Recommendations were evaluated by randomly splitting the ratings data into a training set and four test sets in order to evaluate the different possible cold-start scenarios and compare them to warm-start recommendations, containing only users and items that were in the training data, users that were not in the training set but items that were, users that were in the training set but items that were not and had tags available, users and items that were not in the training set (exact same users as in 2, and only items that were also in 3), with each test set containing at least 5 ratings from each user included in that set, having sizes as follows:
Ratings Users Items Train set 478,105 4,530 2,753 Test set 1: users train, items train 81,765 3,527 2,518 Test set 2: users train, items train 187,456 1,510 2,576 Test set 3: users train, items train 170,579 4,278 759 Test set 4: users train, items train 57,021 1,426 736
In the case of the first model, which allows for setting weights for each factorization, different weights were tried to examine their impact on the quality of cold-start and warm-start recommendations. It was also experimented trying to fit the models to side information about users only, items only, or both, and compared to the same model without side informaton. Except when stated otherwise, the models were trained using side information about users and items that had no ratings data - there were tags available for 10,993 movies, many of which were neither in the training nor the test sets. All the models were fit with the number of latent factors and regularization . The dimensionality of the tags data was reduced by taking only their first 50 principal components, as the number of columns is too large for the second model, and the first model seems to also benefit from reducing dimensionality. Intuitively, however, the first model should not need this type of dimensionality reduction, as it performs it implicitly, but taking advantage of this rich side information would require setting the regularization parameters differently for each matrix, which was not experimented with in here. Some trial and error (not recorded here) suggests that also adding non-shared latent factors brings a slight improvement, particularly when using only item attributes. Models were evaluated in terms of their RMSE (root mean squared error) and NDCG@5 (net discounted cummulative gain at 5), the later calculated on a per-user basis and averaged across all users. The definition of DCG was taken as follows:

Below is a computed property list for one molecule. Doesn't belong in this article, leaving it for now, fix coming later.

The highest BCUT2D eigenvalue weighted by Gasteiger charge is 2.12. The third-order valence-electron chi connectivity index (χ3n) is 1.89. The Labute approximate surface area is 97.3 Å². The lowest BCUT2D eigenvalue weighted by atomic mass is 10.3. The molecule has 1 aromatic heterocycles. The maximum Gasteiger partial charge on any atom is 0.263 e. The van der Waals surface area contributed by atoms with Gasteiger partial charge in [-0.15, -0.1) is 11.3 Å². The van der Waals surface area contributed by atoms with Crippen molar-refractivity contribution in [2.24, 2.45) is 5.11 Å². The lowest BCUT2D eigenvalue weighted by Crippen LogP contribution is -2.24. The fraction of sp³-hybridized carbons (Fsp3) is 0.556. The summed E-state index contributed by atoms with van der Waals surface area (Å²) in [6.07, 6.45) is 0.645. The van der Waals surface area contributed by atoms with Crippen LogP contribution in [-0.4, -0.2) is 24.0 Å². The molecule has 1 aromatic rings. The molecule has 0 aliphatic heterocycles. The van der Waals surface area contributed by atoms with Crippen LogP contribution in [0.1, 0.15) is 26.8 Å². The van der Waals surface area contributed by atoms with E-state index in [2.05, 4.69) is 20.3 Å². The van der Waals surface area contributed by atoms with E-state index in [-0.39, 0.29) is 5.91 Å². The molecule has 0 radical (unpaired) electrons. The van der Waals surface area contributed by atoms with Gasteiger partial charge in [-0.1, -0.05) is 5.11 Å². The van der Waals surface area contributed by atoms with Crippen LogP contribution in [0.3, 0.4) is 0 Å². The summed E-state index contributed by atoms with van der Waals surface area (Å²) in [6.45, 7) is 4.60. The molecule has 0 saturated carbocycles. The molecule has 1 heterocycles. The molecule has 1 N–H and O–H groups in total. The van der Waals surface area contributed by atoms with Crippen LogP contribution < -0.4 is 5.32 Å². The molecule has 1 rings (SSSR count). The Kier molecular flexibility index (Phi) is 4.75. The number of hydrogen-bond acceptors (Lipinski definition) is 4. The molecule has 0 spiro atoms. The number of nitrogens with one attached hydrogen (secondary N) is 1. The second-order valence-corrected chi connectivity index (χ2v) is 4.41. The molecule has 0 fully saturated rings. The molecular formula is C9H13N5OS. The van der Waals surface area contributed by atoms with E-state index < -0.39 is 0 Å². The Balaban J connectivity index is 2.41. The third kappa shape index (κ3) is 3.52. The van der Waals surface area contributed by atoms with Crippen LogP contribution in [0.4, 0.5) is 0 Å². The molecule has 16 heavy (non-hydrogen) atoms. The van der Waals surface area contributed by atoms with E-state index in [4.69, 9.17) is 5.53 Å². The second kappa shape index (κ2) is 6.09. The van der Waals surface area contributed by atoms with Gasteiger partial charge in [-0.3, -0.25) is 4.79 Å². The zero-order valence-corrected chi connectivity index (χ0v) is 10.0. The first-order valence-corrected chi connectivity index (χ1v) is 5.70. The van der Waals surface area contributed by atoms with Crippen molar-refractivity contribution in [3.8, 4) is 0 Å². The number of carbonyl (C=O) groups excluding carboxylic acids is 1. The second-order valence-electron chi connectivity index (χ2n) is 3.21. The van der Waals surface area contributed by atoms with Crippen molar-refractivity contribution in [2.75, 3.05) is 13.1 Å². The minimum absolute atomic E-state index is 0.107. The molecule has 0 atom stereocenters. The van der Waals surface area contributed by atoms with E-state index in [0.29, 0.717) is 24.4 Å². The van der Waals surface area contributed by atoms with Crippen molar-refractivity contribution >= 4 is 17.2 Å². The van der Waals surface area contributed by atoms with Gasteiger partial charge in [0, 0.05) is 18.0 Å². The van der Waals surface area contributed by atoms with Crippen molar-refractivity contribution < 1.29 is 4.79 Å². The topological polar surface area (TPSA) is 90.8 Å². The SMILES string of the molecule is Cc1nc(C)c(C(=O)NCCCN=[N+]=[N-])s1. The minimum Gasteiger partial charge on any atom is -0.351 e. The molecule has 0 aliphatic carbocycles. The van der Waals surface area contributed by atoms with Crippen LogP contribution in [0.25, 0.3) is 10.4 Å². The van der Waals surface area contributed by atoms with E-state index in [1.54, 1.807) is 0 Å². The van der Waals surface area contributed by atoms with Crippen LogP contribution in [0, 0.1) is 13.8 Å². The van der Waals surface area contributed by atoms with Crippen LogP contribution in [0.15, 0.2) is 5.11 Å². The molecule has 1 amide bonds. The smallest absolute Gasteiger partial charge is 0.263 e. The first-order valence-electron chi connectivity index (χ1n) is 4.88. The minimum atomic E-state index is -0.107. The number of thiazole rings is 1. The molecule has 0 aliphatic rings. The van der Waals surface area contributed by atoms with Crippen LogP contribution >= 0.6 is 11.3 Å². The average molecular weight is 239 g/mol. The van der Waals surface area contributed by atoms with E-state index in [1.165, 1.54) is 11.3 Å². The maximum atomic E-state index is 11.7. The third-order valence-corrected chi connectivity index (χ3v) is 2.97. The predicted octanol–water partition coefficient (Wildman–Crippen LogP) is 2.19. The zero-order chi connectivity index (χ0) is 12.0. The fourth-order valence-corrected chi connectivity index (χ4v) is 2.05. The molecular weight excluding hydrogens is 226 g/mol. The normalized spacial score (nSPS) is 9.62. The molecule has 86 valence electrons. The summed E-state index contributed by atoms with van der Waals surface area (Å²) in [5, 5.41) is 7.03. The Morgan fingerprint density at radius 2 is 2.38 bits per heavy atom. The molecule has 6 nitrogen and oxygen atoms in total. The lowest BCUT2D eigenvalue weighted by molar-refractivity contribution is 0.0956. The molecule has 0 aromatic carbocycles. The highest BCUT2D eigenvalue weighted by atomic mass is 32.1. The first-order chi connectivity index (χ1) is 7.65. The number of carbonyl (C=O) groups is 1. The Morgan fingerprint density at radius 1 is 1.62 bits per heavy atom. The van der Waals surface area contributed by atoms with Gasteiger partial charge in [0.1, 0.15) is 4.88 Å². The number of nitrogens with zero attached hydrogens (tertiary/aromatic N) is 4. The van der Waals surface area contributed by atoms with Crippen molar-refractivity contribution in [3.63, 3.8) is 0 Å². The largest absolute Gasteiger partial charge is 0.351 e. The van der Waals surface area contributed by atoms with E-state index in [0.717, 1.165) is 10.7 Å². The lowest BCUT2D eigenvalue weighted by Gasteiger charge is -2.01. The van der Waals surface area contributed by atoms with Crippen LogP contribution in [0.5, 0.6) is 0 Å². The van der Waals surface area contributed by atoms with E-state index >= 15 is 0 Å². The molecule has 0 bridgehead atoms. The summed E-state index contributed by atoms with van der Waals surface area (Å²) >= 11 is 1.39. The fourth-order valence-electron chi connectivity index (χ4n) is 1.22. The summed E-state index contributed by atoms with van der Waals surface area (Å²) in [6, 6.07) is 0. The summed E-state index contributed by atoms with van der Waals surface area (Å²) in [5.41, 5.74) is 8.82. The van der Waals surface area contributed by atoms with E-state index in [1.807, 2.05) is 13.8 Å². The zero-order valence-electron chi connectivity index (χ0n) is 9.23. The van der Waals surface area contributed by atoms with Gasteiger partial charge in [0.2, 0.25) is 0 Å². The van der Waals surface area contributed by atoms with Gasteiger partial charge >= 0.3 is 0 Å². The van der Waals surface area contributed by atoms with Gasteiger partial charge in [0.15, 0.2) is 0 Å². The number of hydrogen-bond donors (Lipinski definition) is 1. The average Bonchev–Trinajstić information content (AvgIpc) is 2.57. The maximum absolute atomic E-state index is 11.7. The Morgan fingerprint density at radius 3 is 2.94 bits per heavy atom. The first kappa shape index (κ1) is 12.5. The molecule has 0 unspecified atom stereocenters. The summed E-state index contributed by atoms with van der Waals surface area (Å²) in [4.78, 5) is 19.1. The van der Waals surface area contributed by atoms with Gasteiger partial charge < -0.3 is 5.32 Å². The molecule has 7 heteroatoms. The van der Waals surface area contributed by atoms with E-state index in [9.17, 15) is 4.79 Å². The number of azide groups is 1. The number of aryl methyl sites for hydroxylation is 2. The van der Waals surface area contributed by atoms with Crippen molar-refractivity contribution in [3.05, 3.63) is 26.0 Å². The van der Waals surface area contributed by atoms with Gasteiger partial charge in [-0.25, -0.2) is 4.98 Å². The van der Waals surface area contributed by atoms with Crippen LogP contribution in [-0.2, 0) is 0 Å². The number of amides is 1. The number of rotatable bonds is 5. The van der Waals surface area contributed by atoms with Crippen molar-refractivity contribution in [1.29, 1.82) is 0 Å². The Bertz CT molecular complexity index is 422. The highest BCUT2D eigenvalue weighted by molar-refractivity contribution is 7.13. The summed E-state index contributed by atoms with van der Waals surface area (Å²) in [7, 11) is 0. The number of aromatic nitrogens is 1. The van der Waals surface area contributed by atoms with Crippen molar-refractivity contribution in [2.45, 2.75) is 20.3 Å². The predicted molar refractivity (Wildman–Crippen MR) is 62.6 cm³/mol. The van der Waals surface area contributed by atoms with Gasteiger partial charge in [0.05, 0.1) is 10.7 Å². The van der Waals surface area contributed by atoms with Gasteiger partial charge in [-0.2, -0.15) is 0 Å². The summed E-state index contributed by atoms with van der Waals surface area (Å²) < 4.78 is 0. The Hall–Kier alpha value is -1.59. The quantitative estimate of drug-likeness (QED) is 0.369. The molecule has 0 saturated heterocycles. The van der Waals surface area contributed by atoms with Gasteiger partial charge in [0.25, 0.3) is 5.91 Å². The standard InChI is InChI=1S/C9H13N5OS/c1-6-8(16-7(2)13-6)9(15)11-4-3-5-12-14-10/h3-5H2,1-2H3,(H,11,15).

Where is the item with the highest predicted score for a user, and is the actual rating that the user gave to that item. NDCG is calculated as DCG divided by the maximum possible DCG for that data, resulting in a value that is upper bounded at 1. As this is explicit feedback data, all the evaluation was done on the subset of ratings that were in one of the test sets, rather than comparing predictions for movies that the users rated vs. movies they didn’t rate. As a baseline, a non-personalized ”most-popular” recommendation formula was also evaluated, ranking the items according to their average rating - it shall be noted that all the items here had a reasonable minimum number of ratings - computed from the ratings in the training set only. Since this simple formula cannot recommend items that were not in the training set, a weaker baseline consisting of random predictions was also evaluated. Table 1: Results on warm-start test set, MovieLens 1M Model RMSE NDCG@5 Random recommendations - - - - 0.606 Most-popular - - - - 0.7862 MF, no attributes - - - 0.865 0.8166 CMF, user attributes* 1 1 - 0.8635 0.8168 CMF, user attributes 1 1 - 0.8638 0.818 CMF, user attributes 1.5 0.5 - 0.8689 0.8106 CMF, user attributes 0.5 1.5 - 0.9009 0.7977 Offsets, user attributes - - - 0.8972 0.7968 CMF, item attributes* 1 - 1 0.8571 0.8207 CMF, item attributes 1 - 1 0.8583 0.8201 CMF, item attributes 1.5 - 0.5 0.8616 0.8153 CMF, item attributes 0.5 - 1.5 0.8966 0.7995 Offsets, item attributes - - - 0.9225 0.7848 CMF, user and item attributes 1 1 1 0.8575 0.8214 CMF, user and item attributes 2.14 0.43 0.43 0.8846 0.8029 CMF, user and item attributes 0.43 1.29 1.29 0.9030 0.7977 Offsets, user and item attributes - - - 0.8728 0.8072 * These models were fit to only the attributes data of the users/items with ratings in the same training data Table 2: Results on test set with new users only, MovieLens 1M Model RMSE NDCG@5 Random recommendations - - - - 0.5185 Most-popular - - - - 0.7584 CMF, user attributes 1 1 - 0.9671 0.7644 CMF, user attributes 1.5 0.5 - 0.9674 0.761 CMF, user attributes 0.5 1.5 - 0.9696 0.7658 Offsets, user attributes - - - 0.9804 0.7414 CMF, user and item attributes 1 1 1 0.9671 0.7638 CMF, user and item attributes 2.14 0.43 0.43 0.9670 0.7605 CMF, user and item attributes 0.43 1.29 1.29 0.9712 0.7633 Offsets, user and item attributes - - - 0.9608 0.7633

Random recommendations - - - - 0.5692
CMF, item attributes 1 - 1 1.0128 0.7304
CMF, item attributes 1.5 - 0.5 1.0136 0.7212
CMF, item attributes 0.5 - 1.5 1.0194 0.7302
Offsets, item attributes - - - 0.9558 0.7387
CMF, user and item attributes 1 1 1 0.9955 0.7717
CMF, user and item attributes 2.14 0.43 0.43 0.9986 0.7579
CMF, user and item attributes 0.43 1.29 1.29 1.0024 0.7657
Offsets, user and item attributes - - - 0.9478 0.7642
Table 3: Results on test set with new items only, MovieLens 1M
Random recommendations - - - - 0.5702
CMF, user and item attributes 1 1 1 1.063 0.7226
CMF, user and item attributes 2.14 0.43 0.43 1.0684 0.7239
CMF, user and item attributes 0.43 1.29 1.29 1.0598 0.7296